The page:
images from the old media with OK but not 100% success. There is a whole box of
Northstar floppies, I didn't see very many Vector disks, but I haven't dug deeply into what
CHM might already have.

Did you see any disks for Heathkit computers?

Chuck(G)
December 8th, 2012, 10:05 PM
There should be HDOS and CP/M hard-sectored floppies in the collection, if I recall correctly. But the images won't be there, for obvious reasons. He's probably got the soft-sectored versions as imiages, however.

billdeg
December 9th, 2012, 05:30 PM
Probably not, but it understands virus signatures. I was just trying to make the point that I doubt anyone needs to worry about these files conveying anything evil.


OK, the check this file, (for example):
G:\vintage_computers\Maslin\maslin_archive.zip->AARDVARK_Tape_Backups/25jul96/sydex/dos/pc-7000.td0->(TeleDisk)

All copies of pc-7000.td0 in this archive (there are three) are infected with stoned monk.

I always check PC files from 85-95 with a highly suspicious eye, I rarely find a collection of user disks without Stoned Monk, if you look hard enough. This was a highly pervasive virus.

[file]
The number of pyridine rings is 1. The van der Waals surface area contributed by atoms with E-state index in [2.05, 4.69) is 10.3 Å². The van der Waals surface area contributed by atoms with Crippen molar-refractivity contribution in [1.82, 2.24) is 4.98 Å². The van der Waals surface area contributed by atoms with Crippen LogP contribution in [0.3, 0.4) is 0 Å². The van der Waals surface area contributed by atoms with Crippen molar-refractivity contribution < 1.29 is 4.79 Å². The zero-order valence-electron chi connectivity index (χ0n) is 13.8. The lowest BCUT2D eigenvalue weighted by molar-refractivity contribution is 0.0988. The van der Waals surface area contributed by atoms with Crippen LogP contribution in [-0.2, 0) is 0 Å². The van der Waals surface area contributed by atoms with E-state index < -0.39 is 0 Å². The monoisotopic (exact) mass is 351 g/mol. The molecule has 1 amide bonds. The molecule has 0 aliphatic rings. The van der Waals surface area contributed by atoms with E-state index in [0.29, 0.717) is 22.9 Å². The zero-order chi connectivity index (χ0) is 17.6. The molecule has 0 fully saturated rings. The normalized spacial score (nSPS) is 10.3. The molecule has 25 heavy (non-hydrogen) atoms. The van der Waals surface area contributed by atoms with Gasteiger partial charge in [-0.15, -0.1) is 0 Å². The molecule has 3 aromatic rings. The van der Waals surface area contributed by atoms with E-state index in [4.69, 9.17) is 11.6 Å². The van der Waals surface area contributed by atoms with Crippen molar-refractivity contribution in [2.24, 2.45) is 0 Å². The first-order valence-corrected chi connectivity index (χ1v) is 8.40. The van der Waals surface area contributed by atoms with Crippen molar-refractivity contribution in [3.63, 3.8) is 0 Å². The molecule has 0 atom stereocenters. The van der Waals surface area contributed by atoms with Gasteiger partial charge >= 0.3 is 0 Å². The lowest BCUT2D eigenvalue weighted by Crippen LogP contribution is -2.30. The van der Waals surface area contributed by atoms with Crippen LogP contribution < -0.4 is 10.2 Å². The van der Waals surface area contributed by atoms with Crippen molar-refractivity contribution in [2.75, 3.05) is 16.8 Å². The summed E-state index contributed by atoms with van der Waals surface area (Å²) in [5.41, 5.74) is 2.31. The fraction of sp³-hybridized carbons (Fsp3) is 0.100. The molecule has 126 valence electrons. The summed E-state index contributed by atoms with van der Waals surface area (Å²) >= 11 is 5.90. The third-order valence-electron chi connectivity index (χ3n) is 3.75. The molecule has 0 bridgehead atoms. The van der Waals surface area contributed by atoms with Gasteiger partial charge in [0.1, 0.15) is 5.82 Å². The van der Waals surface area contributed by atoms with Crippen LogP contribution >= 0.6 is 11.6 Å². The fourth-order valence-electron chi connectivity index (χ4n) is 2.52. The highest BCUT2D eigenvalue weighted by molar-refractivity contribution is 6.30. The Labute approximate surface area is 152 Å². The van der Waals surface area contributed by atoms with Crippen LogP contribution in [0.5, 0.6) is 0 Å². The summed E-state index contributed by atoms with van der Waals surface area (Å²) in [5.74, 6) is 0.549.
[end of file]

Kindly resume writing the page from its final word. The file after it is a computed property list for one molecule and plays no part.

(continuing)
Bill

jackrubin
December 9th, 2012, 06:18 PM
Thanks Al (and Jorg)!! Great holiday gift to the vintage computer community and Don's memory.
Jack

smp
December 10th, 2012, 03:27 AM
OK, the check this file, (for example):
G:\vintage_computers\Maslin\maslin_archive.zip->AARDVARK_Tape_Backups/25jul96/sydex/dos/pc-7000.td0->(TeleDisk)

All copies of pc-7000.td0 in this archive (there are three) are infected with stoned monk.

I always check PC files from 85-95 with a highly suspicious eye, I rarely find a collection of user disks without Stoned Monk, if you look hard enough. This was a highly pervasive virus.

Bill

I can confirm Bill's finding. This morning I pointed my scanner at the archive, and the three files popped up as containing "Virus:DOS/Stoned."

I can also report that those three files were the only ones that showed up as potential threats.

smp